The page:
Mental Health First Aid and Tips
Mental Health First Aid Training
Mental Health First Aid teaches adults how to identify, understand, and respond to signs of mental illnesses and substance use disorders in real, actionable ways. Over 2 million people across the country have been certified in Mental Health First Aid, including Parents, educators, social workers, coaches, counselors, faith-based groups, nursing, medical students, community groups, assisted living staff, and first responders.
Mental Health First Aid teaches the five-step ALGEE action plan:
Assess for risk of suicide or harm
Give reassurance and information
Encourage appropriate professional help
Encourage self-help and other support strategies
If you wish to take this course to receive your 3-year certification, please contact Jennifer Bradley at Jennifer.Bradley@aultmancollege.edu.
Ten Things You Can Do for Your Mental Health
1. Value yourself:
Treat yourself with kindness and respect, and avoid self-criticism. Make time for your hobbies and favorite projects, or to try something new. Do a puzzle, plant a garden, take cooking lessons, or learn another language.
2. Take care of your body:
Eat healthy, nutritious meals
Avoid cigarettes and tobacco-related products
Stay hydrated by drinking plenty of water
Get plenty of rest
3. Surround yourself with supportive people:
People with solid family or social connections are generally healthier than those who lack a support network. Make plans with family members and friends, or seek out activities where you can meet new people, such as a club, class, or support group.
4. Volunteer your time:
Volunteer your time and energy to help someone else or an organization.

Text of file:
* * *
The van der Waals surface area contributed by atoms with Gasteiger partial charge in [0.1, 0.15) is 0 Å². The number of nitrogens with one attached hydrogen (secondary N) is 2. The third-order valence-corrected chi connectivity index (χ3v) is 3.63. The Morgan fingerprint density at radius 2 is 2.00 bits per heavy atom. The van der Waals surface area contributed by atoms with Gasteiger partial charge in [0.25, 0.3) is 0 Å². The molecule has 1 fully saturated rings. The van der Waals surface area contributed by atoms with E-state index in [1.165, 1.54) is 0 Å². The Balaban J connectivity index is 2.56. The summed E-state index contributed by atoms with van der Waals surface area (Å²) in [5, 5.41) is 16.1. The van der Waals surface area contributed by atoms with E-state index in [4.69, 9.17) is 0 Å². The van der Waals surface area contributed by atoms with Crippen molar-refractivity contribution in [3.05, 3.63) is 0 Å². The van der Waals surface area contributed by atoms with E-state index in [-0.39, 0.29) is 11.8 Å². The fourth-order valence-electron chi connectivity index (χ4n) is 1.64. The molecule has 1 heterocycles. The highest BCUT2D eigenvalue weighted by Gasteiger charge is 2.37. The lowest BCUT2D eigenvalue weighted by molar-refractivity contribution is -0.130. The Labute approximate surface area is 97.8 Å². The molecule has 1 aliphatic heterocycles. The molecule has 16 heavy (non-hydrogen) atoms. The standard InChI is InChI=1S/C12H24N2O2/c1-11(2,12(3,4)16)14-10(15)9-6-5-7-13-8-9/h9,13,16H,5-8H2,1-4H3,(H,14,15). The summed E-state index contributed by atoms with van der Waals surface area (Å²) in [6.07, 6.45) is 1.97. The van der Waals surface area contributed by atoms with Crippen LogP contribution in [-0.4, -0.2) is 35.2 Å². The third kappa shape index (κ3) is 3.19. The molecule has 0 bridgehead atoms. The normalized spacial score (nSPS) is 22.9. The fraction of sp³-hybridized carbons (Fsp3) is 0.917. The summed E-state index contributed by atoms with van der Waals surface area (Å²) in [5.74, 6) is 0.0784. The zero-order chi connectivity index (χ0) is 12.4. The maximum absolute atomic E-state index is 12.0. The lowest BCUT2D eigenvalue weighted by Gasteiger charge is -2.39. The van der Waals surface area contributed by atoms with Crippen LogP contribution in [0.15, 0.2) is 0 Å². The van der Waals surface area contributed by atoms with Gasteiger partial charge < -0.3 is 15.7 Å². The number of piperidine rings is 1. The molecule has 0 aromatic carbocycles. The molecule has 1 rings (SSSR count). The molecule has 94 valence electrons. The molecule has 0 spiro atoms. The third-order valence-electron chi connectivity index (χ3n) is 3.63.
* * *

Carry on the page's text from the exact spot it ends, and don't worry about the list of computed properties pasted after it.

5. Learn how to cope with your stress:
Stress is a part of life. Practice good coping skills. Learn how to meditate, go for a walk, take up journaling, or play with a pet.
6. Quiet your mind:
Relaxation exercises can improve your state of mind and outlook on life.
7. Set attainable goals:
Decide what you want to attain academically, professionally, and personally. Write down the steps you need to achieve your goals.
8. Break up the monotony:
Our routines make us more structured and strengthen our feelings of security and safety. A change of pace can perk up a tedious schedule. Take a different walking route, plan a spontaneous road-trip, explore a different park, hang up a new picture, or try a new restaurant.
9. Avoid alcohol and drugs:
Sometimes people use alcohol and drugs to "self-medicate" but in reality, alcohol and other drugs only aggravate problems.
10. Get help when you need it:
It is important to remember that treatment is effective. People who get appropriate care can recover from mental illness and addiction and lead full, rewarding lives.
*Adapted from the National Mental Health Association/National Council for Community Behavioral Healthcare.